Sunderland doorman Andy ‘Death Wish’ Price set to fight for bare knuckle boxing crown

Sunderland boxer Andy Price is to compete in the English Middleweight Bare Knuckle Boxing title.
Sunderland boxer Andy Price is to compete in the English Middleweight Bare Knuckle Boxing title.
0
Have your say

A hard-as-nails doorman who has worked across Sunderland’s pubs and clubs is set to make history this weekend as he fights for a bare knuckle boxing title.

Andy ‘Death Wish’ Price is a familiar face on the city’s night-time scene having been a licenced door supervisor for 15 years across many Wearside venues.

Sunderland boxer Andy Price is to compete in the English Middleweight Bare Knuckle Boxing title.

Sunderland boxer Andy Price is to compete in the English Middleweight Bare Knuckle Boxing title.

The 46-year-old, who took up Bare Knuckle Boxing just over a year ago is a contracted fighter to UBBAD Promotions Ltd, who are the world’s biggest promoter of Legal and Sanctioned Bare Knuckle Boxing.

Dad-of-one Andy has had just one defeat in five bare knuckle bouts so far.

He will take on fellow UBBAD Middleweight fighter Chris ‘The Scalp’ Snatcher Wheeldon in Nottingham this Saturday.

Speaking about how he got into the brutal sport, Andy said: “I’ve done bits of boxing before, but I wouldn’t say I’m experienced.

Fighting for the English title is like a dream come true and I aim to bring the belt back to my hometown.

Andy ‘Death Wish’ Price

“I’ve been following bare knuckle boxing for two or three years.

“Everybody believes that it’s more dangerous than normal boxing but it’s actually the opposite.

“You can be hit a lot harder with someone wearing a glove than without one.
“With a glove, the power is spread across your head if you are hit there. I didn’t really think of that at the time but it’s true.

“The problem is learning to protect your own hands because you can easily break them fighting bare knuckle.”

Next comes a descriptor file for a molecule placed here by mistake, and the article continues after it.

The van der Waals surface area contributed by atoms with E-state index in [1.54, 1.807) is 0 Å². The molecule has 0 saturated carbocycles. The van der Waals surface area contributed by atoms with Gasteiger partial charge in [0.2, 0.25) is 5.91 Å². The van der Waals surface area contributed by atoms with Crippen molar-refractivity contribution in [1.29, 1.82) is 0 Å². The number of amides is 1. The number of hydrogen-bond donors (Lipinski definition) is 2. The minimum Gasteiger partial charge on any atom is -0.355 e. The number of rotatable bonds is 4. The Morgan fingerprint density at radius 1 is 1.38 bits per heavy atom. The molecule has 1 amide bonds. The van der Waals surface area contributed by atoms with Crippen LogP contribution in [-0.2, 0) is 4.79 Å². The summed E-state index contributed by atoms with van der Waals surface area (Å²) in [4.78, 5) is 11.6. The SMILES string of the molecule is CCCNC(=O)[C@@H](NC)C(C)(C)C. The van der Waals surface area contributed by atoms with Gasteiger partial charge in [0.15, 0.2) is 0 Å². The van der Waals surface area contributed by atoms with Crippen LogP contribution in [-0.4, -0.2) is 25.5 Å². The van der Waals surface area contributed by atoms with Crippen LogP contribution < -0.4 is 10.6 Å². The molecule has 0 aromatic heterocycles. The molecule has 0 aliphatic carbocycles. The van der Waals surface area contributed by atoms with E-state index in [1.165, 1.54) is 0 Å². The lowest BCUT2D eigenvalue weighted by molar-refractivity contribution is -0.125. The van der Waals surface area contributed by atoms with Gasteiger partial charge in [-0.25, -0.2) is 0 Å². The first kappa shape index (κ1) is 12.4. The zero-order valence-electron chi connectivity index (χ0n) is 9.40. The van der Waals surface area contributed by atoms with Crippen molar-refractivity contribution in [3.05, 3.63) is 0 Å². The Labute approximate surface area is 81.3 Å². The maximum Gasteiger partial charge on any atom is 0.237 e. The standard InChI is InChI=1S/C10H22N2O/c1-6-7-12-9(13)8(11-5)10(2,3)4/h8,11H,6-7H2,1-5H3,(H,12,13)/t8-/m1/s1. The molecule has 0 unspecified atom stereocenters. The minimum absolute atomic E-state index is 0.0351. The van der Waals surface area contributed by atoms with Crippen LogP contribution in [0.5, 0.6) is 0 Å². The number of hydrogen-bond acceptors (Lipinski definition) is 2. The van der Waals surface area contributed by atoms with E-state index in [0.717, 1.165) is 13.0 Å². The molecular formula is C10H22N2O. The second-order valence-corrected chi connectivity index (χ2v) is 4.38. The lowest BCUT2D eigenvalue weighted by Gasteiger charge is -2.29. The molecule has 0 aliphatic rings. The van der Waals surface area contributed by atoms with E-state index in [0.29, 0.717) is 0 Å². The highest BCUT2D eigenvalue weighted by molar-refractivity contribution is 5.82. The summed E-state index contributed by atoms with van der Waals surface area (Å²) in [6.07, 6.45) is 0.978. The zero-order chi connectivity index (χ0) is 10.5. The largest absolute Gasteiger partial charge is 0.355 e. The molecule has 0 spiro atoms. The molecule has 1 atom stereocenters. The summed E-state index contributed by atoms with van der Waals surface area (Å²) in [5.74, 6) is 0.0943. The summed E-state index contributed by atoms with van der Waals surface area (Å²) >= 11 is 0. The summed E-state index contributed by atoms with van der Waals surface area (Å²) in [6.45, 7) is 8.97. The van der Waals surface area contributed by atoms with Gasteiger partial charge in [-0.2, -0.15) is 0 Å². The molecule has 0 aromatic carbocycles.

Andy admitted that he was attracted to the sport because of how “raw” it is.

“When I first started watching it, it was a bit more underground,” said Andy, who lives in Millfield.

“It’s growing in poularity the same way that mixed martial arts was 15 years ago. Now, the likes of UFC are massive.”

Despite concerns over the safety of fighters taking part, medics from Frontline Medical Northeast will be attendance to make sure all of those competing in the 14-fight card are looked after.

“There were no paramedics at my first fight but obviously it’s the right thing that they are in now,” added Andy, who trains with his 13-year-old son Bailey, himself an MMA and kickboxing fan.

“It’s amazing how far it has come on since I started.

“I had to wait a while to get back into training after I broke three ribs, punctured a lung and broken some bones in my face.

“But once the medics cleared me I got straight back into things.

“Fighting for the English title is like a dream come true and I aim to bring the belt back to my hometown.”

Andy is hoping for a good following from Sunderland to be at the show to support him, with tickets for the VIP event at Colwick Hall available online at £50 per person from www.bbadtv.com/tickets.